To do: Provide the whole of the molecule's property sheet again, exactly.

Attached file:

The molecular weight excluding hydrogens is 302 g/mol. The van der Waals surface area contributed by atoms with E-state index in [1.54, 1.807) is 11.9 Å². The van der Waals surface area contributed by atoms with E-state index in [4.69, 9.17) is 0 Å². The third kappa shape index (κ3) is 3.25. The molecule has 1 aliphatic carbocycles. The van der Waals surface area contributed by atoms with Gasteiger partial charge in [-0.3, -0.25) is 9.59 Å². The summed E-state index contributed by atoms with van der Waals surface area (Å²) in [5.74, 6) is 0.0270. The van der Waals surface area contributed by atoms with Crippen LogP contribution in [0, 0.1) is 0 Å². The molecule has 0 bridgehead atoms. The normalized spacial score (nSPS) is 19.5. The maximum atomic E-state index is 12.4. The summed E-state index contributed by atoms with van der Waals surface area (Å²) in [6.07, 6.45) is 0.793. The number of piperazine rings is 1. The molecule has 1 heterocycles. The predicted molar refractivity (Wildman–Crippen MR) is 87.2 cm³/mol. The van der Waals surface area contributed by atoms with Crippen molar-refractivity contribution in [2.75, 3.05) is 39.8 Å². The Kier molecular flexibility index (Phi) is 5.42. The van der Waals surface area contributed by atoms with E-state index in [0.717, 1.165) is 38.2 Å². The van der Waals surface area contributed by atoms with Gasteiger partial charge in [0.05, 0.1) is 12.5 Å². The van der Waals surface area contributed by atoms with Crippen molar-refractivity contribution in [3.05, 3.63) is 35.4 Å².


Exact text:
The molecular weight excluding hydrogens is 302 g/mol. The van der Waals surface area contributed by atoms with E-state index in [1.54, 1.807) is 11.9 Å². The van der Waals surface area contributed by atoms with E-state index in [4.69, 9.17) is 0 Å². The third kappa shape index (κ3) is 3.25. The molecule has 1 aliphatic carbocycles. The van der Waals surface area contributed by atoms with Gasteiger partial charge in [-0.3, -0.25) is 9.59 Å². The summed E-state index contributed by atoms with van der Waals surface area (Å²) in [5.74, 6) is 0.0270. The van der Waals surface area contributed by atoms with Crippen LogP contribution in [0, 0.1) is 0 Å². The molecule has 0 bridgehead atoms. The normalized spacial score (nSPS) is 19.5. The maximum atomic E-state index is 12.4. The summed E-state index contributed by atoms with van der Waals surface area (Å²) in [6.07, 6.45) is 0.793. The number of piperazine rings is 1. The molecule has 1 heterocycles. The predicted molar refractivity (Wildman–Crippen MR) is 87.2 cm³/mol. The van der Waals surface area contributed by atoms with Crippen molar-refractivity contribution in [2.75, 3.05) is 39.8 Å². The Kier molecular flexibility index (Phi) is 5.42. The van der Waals surface area contributed by atoms with E-state index in [0.717, 1.165) is 38.2 Å². The van der Waals surface area contributed by atoms with Gasteiger partial charge in [0.05, 0.1) is 12.5 Å². The van der Waals surface area contributed by atoms with Crippen molar-refractivity contribution in [3.05, 3.63) is 35.4 Å².